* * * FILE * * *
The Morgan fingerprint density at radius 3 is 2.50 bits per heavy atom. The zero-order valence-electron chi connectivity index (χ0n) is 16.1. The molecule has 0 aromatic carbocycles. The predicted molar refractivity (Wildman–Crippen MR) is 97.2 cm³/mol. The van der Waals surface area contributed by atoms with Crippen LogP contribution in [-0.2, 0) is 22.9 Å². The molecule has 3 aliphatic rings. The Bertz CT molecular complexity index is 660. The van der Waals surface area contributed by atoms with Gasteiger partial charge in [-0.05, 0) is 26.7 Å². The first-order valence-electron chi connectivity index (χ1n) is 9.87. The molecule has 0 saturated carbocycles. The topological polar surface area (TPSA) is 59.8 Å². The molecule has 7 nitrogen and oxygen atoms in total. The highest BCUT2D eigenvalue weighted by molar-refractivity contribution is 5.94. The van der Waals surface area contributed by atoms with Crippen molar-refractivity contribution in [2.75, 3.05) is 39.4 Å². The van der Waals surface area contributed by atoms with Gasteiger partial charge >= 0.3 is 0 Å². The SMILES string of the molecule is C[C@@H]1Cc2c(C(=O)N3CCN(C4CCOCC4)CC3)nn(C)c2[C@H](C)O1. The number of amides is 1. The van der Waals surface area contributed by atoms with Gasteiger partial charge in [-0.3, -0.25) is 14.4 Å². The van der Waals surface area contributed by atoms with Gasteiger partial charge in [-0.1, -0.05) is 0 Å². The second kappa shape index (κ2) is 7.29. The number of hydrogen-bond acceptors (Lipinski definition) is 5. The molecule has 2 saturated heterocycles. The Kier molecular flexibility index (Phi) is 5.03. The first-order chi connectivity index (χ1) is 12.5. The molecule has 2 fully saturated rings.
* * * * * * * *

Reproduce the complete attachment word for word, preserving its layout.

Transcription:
The Morgan fingerprint density at radius 3 is 2.50 bits per heavy atom. The zero-order valence-electron chi connectivity index (χ0n) is 16.1. The molecule has 0 aromatic carbocycles. The predicted molar refractivity (Wildman–Crippen MR) is 97.2 cm³/mol. The van der Waals surface area contributed by atoms with Crippen LogP contribution in [-0.2, 0) is 22.9 Å². The molecule has 3 aliphatic rings. The Bertz CT molecular complexity index is 660. The van der Waals surface area contributed by atoms with Gasteiger partial charge in [-0.05, 0) is 26.7 Å². The first-order valence-electron chi connectivity index (χ1n) is 9.87. The molecule has 0 saturated carbocycles. The topological polar surface area (TPSA) is 59.8 Å². The molecule has 7 nitrogen and oxygen atoms in total. The highest BCUT2D eigenvalue weighted by molar-refractivity contribution is 5.94. The van der Waals surface area contributed by atoms with Crippen molar-refractivity contribution in [2.75, 3.05) is 39.4 Å². The van der Waals surface area contributed by atoms with Gasteiger partial charge >= 0.3 is 0 Å². The SMILES string of the molecule is C[C@@H]1Cc2c(C(=O)N3CCN(C4CCOCC4)CC3)nn(C)c2[C@H](C)O1. The number of amides is 1. The van der Waals surface area contributed by atoms with Gasteiger partial charge in [-0.3, -0.25) is 14.4 Å². The van der Waals surface area contributed by atoms with Gasteiger partial charge in [-0.1, -0.05) is 0 Å². The second kappa shape index (κ2) is 7.29. The number of hydrogen-bond acceptors (Lipinski definition) is 5. The molecule has 2 saturated heterocycles. The Kier molecular flexibility index (Phi) is 5.03. The first-order chi connectivity index (χ1) is 12.5. The molecule has 2 fully saturated rings.